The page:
Author Topic: [in grunions]  (Read 2423 times)

Offline eric

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[in grunions]
« on: November 26, 2008, 01:06:35 PM »
[in progress]


  
« Last Edit: November 16, 2009, 02:38:06 PM by eric »

Offline Mark H

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Re: Thanksgiving Day
« Reply #1 on: November 26, 2008, 05:03:54 PM »
Eric

Very enjoyable to read out loud. It's another thanksgiving mystery but I very much enjoyed the rhythm and rhyme. There are times you have to force the emphasis -- for example: hot gas -- but the rhythm is so well established that it is not really a problem.

Mark

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Offline eric

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Re: Thanksgiving Day
« Reply #2 on: November 26, 2008, 05:13:14 PM »
Thank you indeed, Mark.  Yes, I agree the hot gas is somewhat forced, but somehow that's appropriate, no?  Seriously, the rhythm is not quite as tight as it should be for a good comic poem, I grant you that, and thanks for noticing.
« Last Edit: November 26, 2008, 05:16:26 PM by eric »

Offline Xerika

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Re: Thanksgiving Day
« Reply #3 on: November 27, 2008, 08:37:28 PM »
Another Thanksgiving Mystery (with apologies to Mark for nicking his phrase).

Whilst I can understand
that the 4th of July is important
to you chaps
because we let you win that time
(even though the last goal was definitely* offside)
I still don't get the
Thanksgiving
thing.

What exactly are
                 you                 
                              giving
                                              thanks
                                                               for
            exactly? **

I've never really understood it
and nor have the turkeys.

_ _ _

* = To emphasise a particular gripe of mine where I've seen definAtely so often recently.

** = I only did that because I know it annoys the hell out of you and Amie when people mess about with word positioning, etc.

P.S. Have (hope you had?) a great Thanksgiving, whatever it's for.

P.P.S. The above P.S. includes everyone in our erstwhile colony as well as eric.

P.P.P.S. Not a bad poem I s'pose but don't think for one moment that I'm going to praise you after you (not without reason) slagged off my own poim ritting scills just the uvver day.

P.P.P.P.S. Dash it all, I can't remember what this postscript was going to be so I'll move on to P.P.P.P.P.S.......

P.P.P.P.P.S. Ah yes, good heads up (oh, what a dreadful American expression) re Zimbabwe.

P.P.P.P.P.P.S. I have to go to bed now as I'm supposed to be harvesting olives at the crack of sparrow fart tomorrow.

P.P.P.P.P.P.P.S. Hope this helps.
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Offline eric

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Re: Thanksgiving Day
« Reply #4 on: November 27, 2008, 09:33:09 PM »
Well, X., I did indeed have a great Thanksgiving, a very traditional 30-lb. Turkey sit-down dinner with about 20 courses at the home of a very traditional American-Spanish-American (Santa Fe, really; also traditional, but you'd have to be there to know that) family of sewage-pumpers (a profession which, as you can imagine, is immune to the recession, at least so far), the which was just ended a little while ago.  Not the recession, the Thanksgiving dinner. (Sewage pumping is likely to continue as a business going strong unless the recession gets so severe that Americans become irreversibly constipated, which could happen.)  There were eight or nine big strong men (not including me) and about seven beautiful women ranging from 4 yrs. old to about 80.  The scene, with various ethnic-woodfire-couchpotato-Hispanic/Santa Fe/American Indian/football/sewage pumping flares, was more or less as Gray described it (despite intensely different cultural attributes) in his recent poem.  The people were absolutely wonderful.  It reminded me of hippie dope parties forty years ago on the West Coast, except there were no drugs, no alcohol, no tobacco inside the house--only great food, tea, pop, candles, dogs, vigas, shawls, terrible football, and good talk--and everyone was respectful of everyone else.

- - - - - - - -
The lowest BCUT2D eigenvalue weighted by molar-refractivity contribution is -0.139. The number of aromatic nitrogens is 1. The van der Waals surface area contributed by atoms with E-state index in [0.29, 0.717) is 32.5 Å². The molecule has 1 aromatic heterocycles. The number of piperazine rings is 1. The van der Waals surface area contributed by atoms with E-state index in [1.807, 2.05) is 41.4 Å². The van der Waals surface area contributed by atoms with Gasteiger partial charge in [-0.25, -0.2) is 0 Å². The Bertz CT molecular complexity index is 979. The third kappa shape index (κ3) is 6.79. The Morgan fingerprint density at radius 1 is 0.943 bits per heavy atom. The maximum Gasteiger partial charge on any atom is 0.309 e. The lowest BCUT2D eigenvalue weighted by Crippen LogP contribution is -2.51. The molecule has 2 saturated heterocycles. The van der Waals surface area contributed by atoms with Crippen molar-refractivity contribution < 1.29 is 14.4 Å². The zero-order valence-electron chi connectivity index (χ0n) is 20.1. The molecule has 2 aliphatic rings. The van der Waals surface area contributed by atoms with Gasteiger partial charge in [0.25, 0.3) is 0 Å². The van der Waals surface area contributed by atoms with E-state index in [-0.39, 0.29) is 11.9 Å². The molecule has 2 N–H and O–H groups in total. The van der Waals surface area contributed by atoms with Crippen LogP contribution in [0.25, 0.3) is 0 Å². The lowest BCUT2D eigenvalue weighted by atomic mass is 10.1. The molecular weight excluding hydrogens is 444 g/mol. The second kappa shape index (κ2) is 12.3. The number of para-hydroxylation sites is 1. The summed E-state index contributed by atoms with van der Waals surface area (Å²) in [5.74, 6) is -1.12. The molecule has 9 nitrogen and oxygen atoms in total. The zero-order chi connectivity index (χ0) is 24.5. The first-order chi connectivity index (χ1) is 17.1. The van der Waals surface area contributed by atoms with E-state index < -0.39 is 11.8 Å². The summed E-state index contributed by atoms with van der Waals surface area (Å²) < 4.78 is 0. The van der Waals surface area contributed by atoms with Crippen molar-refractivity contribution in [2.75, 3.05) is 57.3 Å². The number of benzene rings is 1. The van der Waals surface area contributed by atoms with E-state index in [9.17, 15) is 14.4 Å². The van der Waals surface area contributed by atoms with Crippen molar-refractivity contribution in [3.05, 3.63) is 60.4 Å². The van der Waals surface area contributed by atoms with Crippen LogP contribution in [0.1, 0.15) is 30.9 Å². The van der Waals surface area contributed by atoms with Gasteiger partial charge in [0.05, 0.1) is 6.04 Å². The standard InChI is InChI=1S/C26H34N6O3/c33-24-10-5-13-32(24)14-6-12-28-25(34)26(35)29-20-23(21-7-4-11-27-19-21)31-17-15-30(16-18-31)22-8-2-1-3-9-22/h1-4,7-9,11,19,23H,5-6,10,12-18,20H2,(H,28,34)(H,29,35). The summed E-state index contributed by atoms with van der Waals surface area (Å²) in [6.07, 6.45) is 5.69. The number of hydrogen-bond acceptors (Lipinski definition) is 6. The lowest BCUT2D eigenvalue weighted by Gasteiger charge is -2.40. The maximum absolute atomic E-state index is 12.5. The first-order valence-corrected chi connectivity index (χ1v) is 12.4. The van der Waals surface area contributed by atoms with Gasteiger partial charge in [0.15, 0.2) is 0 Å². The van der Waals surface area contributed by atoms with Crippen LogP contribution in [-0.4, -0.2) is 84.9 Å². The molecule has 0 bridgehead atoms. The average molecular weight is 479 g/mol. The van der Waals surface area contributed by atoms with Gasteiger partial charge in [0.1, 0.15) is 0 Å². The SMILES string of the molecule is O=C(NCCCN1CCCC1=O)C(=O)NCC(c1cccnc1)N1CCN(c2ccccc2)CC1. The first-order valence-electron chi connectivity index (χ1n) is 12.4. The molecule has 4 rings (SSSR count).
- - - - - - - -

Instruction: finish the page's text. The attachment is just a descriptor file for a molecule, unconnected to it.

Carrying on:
Thanksgiving is supposed to commemorate the big feast the Pilgrims, early 17th century English (!) settlers on America's east coast, threw for themselves and the local Indians to celebrate their survival (actually only about half of them or less survived) after the first, extremely hard and brutish winter they faced in the New World, the only effective means of survivng which was aid from aforesaid Indians.  The thanks were not provided to the Indians so much as to God (the God of the Christians) ("Thank you, God, for letting me live and making that snotty brother of mine, who always annoyed me, die.").  The mainstream history when I was growing up failed to mention that the Pilgrims, who were by all accounts people of faith, apparently lured the Indians to this feast by pretext in order to murder them later.  Not a very warm and fuzzy holiday after all.  But judging from this evening it has morphed from eating turkey for turkey's sake into an excuse to gather family and friends of whatever background together into one warm room while the snow falls outside the window for a ceremony of high dignity and fond affection, conducted by the women and assorted male helpers and participated in by all.  You would think that if strict tradition were observed, the visitors would be murdered after dinner, but many if not most Americans have dispensed with that last part and simply use the time for a lovely excuse to get together and be sweet to one another.